The Biggest and Popular VR Esports Leagues in the World

Popular VR Esports Leagues in the World: In recent years, eSports leagues and teams have steadily established themselves as one of the latest recreational frontiers. Lucrative sports franchises and leagues were once the exclusive battlegrounds of athletes, but not anymore.

Today, star players competing in the League of Legends World Championship or The International are considered electronic athletes. Leading eSports players are recruited by top teams, which are sponsored by major brands, and are paid accordingly. In other words, eSports are here to stay—and possibly even compete with major league sports in terms of popularity and capital.

As the eSports market matures, it will likely continue to branch off into new sectors. AR and VR games are currently one of the biggest branches in eSports to see growth. Though teams like T1 and NRG eSports don’t yet compete in VR gaming competitions, similar industries are already shifting to offer augmented and virtual worlds.

For example, online poker has been adapted for various consoles and platforms, much like eSports ventures. Though the card game has traditionally focused on skills like analysis and bluffing, players can now jump into VR and AR worlds of the future that incorporate visual and social elements.

With eMarketer predicting up to 52 million US residents will use VR at least once a month this year, eSports and card games launching in VR and AR settings will see major growth. The current challenge now is developing global leagues and teams, as well as standardized conduct codes for every type of VR and AR competition, from Texas Hold’em to Echo Arena.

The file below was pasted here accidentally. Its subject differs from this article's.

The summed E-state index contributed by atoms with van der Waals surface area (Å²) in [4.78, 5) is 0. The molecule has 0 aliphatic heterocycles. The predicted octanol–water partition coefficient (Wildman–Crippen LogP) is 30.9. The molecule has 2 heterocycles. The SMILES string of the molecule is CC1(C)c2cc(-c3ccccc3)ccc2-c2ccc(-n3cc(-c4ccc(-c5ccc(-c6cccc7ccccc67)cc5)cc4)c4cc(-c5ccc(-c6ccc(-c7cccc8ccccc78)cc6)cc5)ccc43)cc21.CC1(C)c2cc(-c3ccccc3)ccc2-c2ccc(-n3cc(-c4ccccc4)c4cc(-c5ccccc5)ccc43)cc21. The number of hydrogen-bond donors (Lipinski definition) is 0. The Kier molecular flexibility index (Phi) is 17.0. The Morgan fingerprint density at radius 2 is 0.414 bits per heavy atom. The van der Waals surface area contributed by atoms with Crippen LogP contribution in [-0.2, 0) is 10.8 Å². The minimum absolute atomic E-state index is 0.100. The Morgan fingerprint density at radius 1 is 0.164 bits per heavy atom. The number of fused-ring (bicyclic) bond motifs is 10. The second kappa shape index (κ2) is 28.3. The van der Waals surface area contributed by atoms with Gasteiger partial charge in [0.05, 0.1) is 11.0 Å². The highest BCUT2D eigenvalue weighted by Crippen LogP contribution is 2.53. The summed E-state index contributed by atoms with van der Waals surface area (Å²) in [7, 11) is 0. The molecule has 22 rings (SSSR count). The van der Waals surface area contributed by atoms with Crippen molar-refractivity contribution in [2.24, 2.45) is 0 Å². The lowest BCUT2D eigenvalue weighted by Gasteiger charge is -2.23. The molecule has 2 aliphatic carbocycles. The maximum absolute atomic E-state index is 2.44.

Let’s take a look at some of the biggest and popular VR eSports leagues in the world.

VR Master League (VRML)

The VRML is the most popular VR eSports league currently running. The company began in 2017 as a community site where various players of different VR games could organize their own tournaments and competitions.

As of February 2024, VRML had over 3,400 active weekly players. However, VRML didn’t start off as a professional league—it was originally organized for players, by players. Competitions are produced by a dedicated and passionate cast of VRML employees for games like Onward, Echo Arena, Contractors, Final Assault, and Space Junkies.

VRML has partners in major brands like VR Cover, ProtubeVR, and bHaptics, to name a few.

VR League & VR Challenger League

VR League is headed by ESL, which is an eSports organizer and production company that helps create major tournaments and events. VR League was ESL’s foray into the world of virtual eSports, while VR Challenger League marked their partnership with Oculus back in 2017.

The original event was part of IEM Katowice 2018’s main events listing. By launching alongside ESL and Oculus for the massive IEM event, the first season of VR League offered a total prize pool of $200,000.

VR League continues to follow major VR sports events, like the annual Echo Arena VRML Championship (organized by the group mentioned above). With the VRML established as the primary organizer for VR ventures and ESL available to help produce larger events, both will have major power in shaping the future of VR eSports.

League of International VR eSports (LIVE)

Another major player helping to organize and produce major VR eSports events is LIVE. The project began in 2019 to help expand opportunities for VR gamers. Now that eSports has become a highly competitive realm, many players are prohibited from participating due to high equipment costs and geographic distance. 

LIVE aims to build competitions that players can participate in remotely. Whether at home or at an arcade, LIVE events are accessible for those with VR connections. Prize purses are already growing, with the Season 1 prize pool consisting of $2,500 and Amazon gift cards.

Collegiate VR eSports League (CVRE)

Similar to the US’s NCAA league, which covers all collegiate sports, VR eSports are also looking to develop college-age players. The VR league was launched by college players back in 2018. By that fall, six colleges were participating in the inaugural tournament.

Three years later, CVRE is still expanding its number of participating schools. However, CVRE faces additional challenges, as the equipment is typically provided by universities when it comes to athletic ventures. At the moment, VR labs are too pricey for most colleges to join.